Wednesday, March 23, 2011

What is news anyway?

Having spent many years in corporate America, I cringe every time I hear someone start a speech with "I looked up (insert word here) in the Webster Dictionary/ on Wikipedia/ in the Encyclopedia Britannica and it gives the definition as..." So please forgive me.

For most of us the first thing that comes to mind when we think of news is current events, and Wikipedia pretty much agrees with that definition. Current events are news, but there are other things that fall into the broader category of news as well. From a web publisher's perspective, at least, news also include general background information that can be linked from current events stories.

This might be, for example, something like a historic timeline of a location, an event, a certain technology, or anything else for which historic milestones can be listed. Without listing all the various types of background information that might apply, any information that provides a richer perspective on a newsworthy topic is generally considered news as well.

Additionally, news may include ongoing situations that you bring to light. For example, I wrote this piece about the effects of eco-tourism on the Galapagos Islands. Nothing in particular had happened to make that an especially newsworthy topic, but I was offered an upfront payment for the article by Associated Content's news department (and later won a $500 Content of the Year Award).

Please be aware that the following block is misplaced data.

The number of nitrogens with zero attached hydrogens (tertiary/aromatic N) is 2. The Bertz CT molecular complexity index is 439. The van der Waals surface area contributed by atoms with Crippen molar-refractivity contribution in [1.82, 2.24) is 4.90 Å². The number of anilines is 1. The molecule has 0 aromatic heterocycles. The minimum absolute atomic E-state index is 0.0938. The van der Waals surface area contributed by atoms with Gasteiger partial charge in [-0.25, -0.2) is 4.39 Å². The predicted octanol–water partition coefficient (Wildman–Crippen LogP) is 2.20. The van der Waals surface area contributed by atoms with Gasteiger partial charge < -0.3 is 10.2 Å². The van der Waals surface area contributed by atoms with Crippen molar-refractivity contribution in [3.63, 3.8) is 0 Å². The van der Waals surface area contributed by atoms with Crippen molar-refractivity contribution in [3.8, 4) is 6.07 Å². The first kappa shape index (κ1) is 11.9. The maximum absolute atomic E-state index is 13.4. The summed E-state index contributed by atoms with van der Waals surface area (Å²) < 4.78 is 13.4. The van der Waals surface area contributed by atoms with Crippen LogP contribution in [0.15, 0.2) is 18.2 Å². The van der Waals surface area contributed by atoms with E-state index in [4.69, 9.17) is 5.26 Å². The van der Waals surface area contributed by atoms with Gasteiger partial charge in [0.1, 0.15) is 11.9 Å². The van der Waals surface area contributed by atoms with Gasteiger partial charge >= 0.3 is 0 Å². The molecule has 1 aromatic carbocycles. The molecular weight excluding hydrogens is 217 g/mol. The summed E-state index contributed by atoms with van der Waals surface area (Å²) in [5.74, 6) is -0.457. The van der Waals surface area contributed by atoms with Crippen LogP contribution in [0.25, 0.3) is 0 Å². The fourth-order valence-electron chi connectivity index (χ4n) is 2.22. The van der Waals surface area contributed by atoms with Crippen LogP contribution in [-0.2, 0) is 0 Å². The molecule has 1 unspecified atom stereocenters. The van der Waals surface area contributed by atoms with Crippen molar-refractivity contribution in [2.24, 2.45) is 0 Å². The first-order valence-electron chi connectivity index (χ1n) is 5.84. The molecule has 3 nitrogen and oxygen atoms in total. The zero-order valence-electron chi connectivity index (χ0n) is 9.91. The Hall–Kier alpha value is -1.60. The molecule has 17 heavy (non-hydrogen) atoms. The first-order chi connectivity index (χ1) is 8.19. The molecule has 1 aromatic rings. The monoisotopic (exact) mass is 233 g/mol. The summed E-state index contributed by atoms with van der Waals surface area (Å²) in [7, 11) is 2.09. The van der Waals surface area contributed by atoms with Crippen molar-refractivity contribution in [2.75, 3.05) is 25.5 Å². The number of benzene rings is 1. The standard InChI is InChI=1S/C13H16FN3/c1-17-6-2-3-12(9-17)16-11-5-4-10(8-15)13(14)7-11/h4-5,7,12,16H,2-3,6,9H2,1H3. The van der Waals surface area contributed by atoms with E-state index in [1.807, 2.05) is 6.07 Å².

This brings up back to Wikipedia definitions. "Journalism," says Wikipedia, "is the practice of investigation and reporting of events, issues, and trends to a broad audience. Although there is much variation within journalism, the ideal is to inform the citizenry." Investigation is the part I'm trying to stress. As a journalist or news writer, you can uncover an issue and bring it to people's attention without it having appeared in the news or in the Google Trends lists. In other words, you can make something news.

Let's be completely honest, though, in most cases, (with some broad exceptions that I'll discuss at another time) a detailed investigative journalism piece takes many hours (or days) of effort and will not be cost-effective for a freelance online news writer.